As entrepreneurs, it is far too common to try and be the superhero in our business. The part of our DNA that makes us passionate and hardworking often blinds us into believing IF we are capable of doing something required to grow our business, then it is our responsibility to make sure it gets done.
Fact is, we all have a limited pool of cognitive resources. As stress levels increase, symptoms like these can begin to appear that are detrimental to our business:
- General forgetfulness/ability to store memories
- Decreased focus and concentration
- Reduced immunity – Feeling sick more frequently and/or for longer periods of time
- Increased levels of frustration and hostility
- Difficulty making decisions and reduced productivity
Still not sold on the dangers of stress? Consider these facts from the American Psychological Association:
Stress hurts business
As stress symptoms start to increase, our businesses tend to suffer. Rebecca Liston, a London, Ontario-based business coach and consultant, frequently sees this for what it is, in her business:
“When I coach anyone in business, no matter how big the business, I have this same conversation with them. The sustainability of any business requires a solid foundation, and the keystone of that foundation is the business owner themselves. What happens to the business if the owner is falling apart?”
Simply put, happy and healthy business owners create better businesses.
Take a step back
Entrepreneurs get paid for problem solving and creativity, and as counterproductive as it seems, the secret to turning your business (and life) around might be as simple as slowing down. Taking time off is often the best way to relieve stress and recharge your batteries, so you can return to your business with the ability to be more creative and productive.
It also allows you the time to put things into perspective.
“My brother died at 59, one year before he was scheduled to retire. That was my wake-up call,” reflects Cathy Brown-Swanton, owner of Studio Wellness Clinic in London, Ontario. “The more I step away, the better my business when I return.”
Of course, while Cathy’s story might be an extreme example, the point is that nobody ever regretted taking a reasonable step back.
It’s also about enjoying experiences, and spending time with those you care about. It is certainly about more than collecting and hoarding money.
While taking a few days or more off is ideal, however, it isn’t always practical in the short term. So how can you take the time you need to keep your stress levels in check and get the most out of life, while continuing to build your business?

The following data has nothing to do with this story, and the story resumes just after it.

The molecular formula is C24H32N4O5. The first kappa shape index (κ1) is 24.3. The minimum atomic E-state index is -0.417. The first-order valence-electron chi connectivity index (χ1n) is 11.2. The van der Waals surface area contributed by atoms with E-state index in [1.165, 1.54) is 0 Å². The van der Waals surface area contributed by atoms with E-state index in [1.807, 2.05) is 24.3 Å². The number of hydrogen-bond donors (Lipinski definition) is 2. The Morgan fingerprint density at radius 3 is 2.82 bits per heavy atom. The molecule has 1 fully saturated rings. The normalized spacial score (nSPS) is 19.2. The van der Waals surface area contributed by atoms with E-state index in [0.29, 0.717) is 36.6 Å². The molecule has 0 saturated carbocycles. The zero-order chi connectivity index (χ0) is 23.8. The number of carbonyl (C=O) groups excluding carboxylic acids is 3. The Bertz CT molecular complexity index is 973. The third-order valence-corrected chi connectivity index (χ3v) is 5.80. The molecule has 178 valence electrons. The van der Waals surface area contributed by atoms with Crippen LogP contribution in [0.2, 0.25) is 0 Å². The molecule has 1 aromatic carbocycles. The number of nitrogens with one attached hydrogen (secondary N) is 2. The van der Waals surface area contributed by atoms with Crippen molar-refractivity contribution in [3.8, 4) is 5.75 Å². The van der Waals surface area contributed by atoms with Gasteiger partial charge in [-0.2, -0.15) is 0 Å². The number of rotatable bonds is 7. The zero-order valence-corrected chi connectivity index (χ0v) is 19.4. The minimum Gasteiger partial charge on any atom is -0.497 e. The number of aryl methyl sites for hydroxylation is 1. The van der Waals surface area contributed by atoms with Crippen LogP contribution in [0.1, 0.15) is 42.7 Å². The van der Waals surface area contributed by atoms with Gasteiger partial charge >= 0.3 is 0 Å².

Tips for slowing down
Rebecca Liston offers up these tips for reducing stress in the short-term — until you can schedule at least a few days off. “They may sound simple, but they make a huge difference!” Rebecca says. “What it really comes down to is creating a rhythm so that your body knows a break is coming…and then actually take the break! If we overdo it, our body cannot sustain that lifestyle, and things start to fall apart.”
Start and end your day according to a schedule.
Beginning and ending your work day at the same time each day helps our body “predict” when it’s time to work and time to rest. As Rebecca explains:
“You know how they tell parents to have a standard bed-time routine for kids, so that they know it’s time to settle down and relax and get to sleep? Same theory applies for adults. Your body needs to know that the opportunity for rest is coming so that it can wind down naturally.”
Stop working on weekends.
Yes, that means you. Take advantage of those two days — or at least part of them — to give yourself a break. “Your body is counting on you to take a break and allow it to rest,” Rebecca says. “If you don’t provide time for your body to rest, it will take the time — by becoming sick!”
Shut off your electronics an hour before bed.
Phones, tablets, TV … all that screen-time is stimulating for your brain. It needs time to wind down before you go to sleep. “If you want to take it one step further, leave all the technology out of the bedroom completely,” Rebecca suggests. “There is enough evidence to suggest that having all those wireless devices near to us isn’t healthy — so let your body have a break at night while it sleeps.”
Become super-tight with your schedule.
By blocking your days with a smart schedule of different tasks and intermittent downtime, you can establish a rhythm that’s better for your health. Here’s how Rebecca does it:
“I see clients only three days per week. On Mondays, I do my marketing and writing. And on Fridays I wrap things up and head off for a networking lunch or hit the spa (or both!) During each of the days that I have clients, I have a tight schedule allowing for breaks every two hours and a longer lunch. Again, having this kind of rhythm allows my body to know that a break is coming, that there will be time to catch my breath — and that means my body and my brain don’t get stuck in a rhythm of ‘over-doing’ and ‘push push push.’”
You don’t have to study transcendental meditation to make this work. Simply sit in silence and breathe deeply for a few minutes a few times every day. “Again,” Rebecca says, “this provides your brain and your body the time it needs to restore itself.”
Take care of you
At the end of the day, ensuring the future success of your business may come down to taking care of you. By simply getting your body into a proper work/recharge routine, and taking time off when you can, your improved health and mood might be the secret to unlocking the energy and creativity you’ll need to get your business to the next level.
Image by: Ryan McGuire